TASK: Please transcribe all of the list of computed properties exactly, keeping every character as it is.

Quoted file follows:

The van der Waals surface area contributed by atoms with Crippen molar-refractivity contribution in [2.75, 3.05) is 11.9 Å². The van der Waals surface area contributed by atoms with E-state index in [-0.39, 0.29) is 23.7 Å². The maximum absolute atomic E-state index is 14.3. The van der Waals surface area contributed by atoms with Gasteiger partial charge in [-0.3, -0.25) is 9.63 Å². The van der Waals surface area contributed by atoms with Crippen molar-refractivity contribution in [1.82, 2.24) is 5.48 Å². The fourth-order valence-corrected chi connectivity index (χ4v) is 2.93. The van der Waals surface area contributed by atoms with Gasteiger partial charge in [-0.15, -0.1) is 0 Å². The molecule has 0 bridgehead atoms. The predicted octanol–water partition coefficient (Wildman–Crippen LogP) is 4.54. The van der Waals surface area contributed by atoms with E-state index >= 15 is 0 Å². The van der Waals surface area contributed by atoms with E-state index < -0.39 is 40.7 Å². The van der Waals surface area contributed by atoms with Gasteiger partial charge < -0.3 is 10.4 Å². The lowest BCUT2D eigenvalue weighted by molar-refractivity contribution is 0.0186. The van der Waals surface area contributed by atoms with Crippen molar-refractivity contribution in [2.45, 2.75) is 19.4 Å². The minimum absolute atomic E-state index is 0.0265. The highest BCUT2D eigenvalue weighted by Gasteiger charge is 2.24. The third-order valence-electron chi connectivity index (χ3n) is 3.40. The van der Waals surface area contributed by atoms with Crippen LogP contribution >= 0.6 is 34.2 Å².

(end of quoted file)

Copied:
The van der Waals surface area contributed by atoms with Crippen molar-refractivity contribution in [2.75, 3.05) is 11.9 Å². The van der Waals surface area contributed by atoms with E-state index in [-0.39, 0.29) is 23.7 Å². The maximum absolute atomic E-state index is 14.3. The van der Waals surface area contributed by atoms with Gasteiger partial charge in [-0.3, -0.25) is 9.63 Å². The van der Waals surface area contributed by atoms with Crippen molar-refractivity contribution in [1.82, 2.24) is 5.48 Å². The fourth-order valence-corrected chi connectivity index (χ4v) is 2.93. The van der Waals surface area contributed by atoms with Gasteiger partial charge in [-0.15, -0.1) is 0 Å². The molecule has 0 bridgehead atoms. The predicted octanol–water partition coefficient (Wildman–Crippen LogP) is 4.54. The van der Waals surface area contributed by atoms with E-state index >= 15 is 0 Å². The van der Waals surface area contributed by atoms with E-state index < -0.39 is 40.7 Å². The van der Waals surface area contributed by atoms with Gasteiger partial charge < -0.3 is 10.4 Å². The lowest BCUT2D eigenvalue weighted by molar-refractivity contribution is 0.0186. The van der Waals surface area contributed by atoms with Crippen molar-refractivity contribution in [2.45, 2.75) is 19.4 Å². The minimum absolute atomic E-state index is 0.0265. The highest BCUT2D eigenvalue weighted by Gasteiger charge is 2.24. The third-order valence-electron chi connectivity index (χ3n) is 3.40. The van der Waals surface area contributed by atoms with Crippen LogP contribution >= 0.6 is 34.2 Å².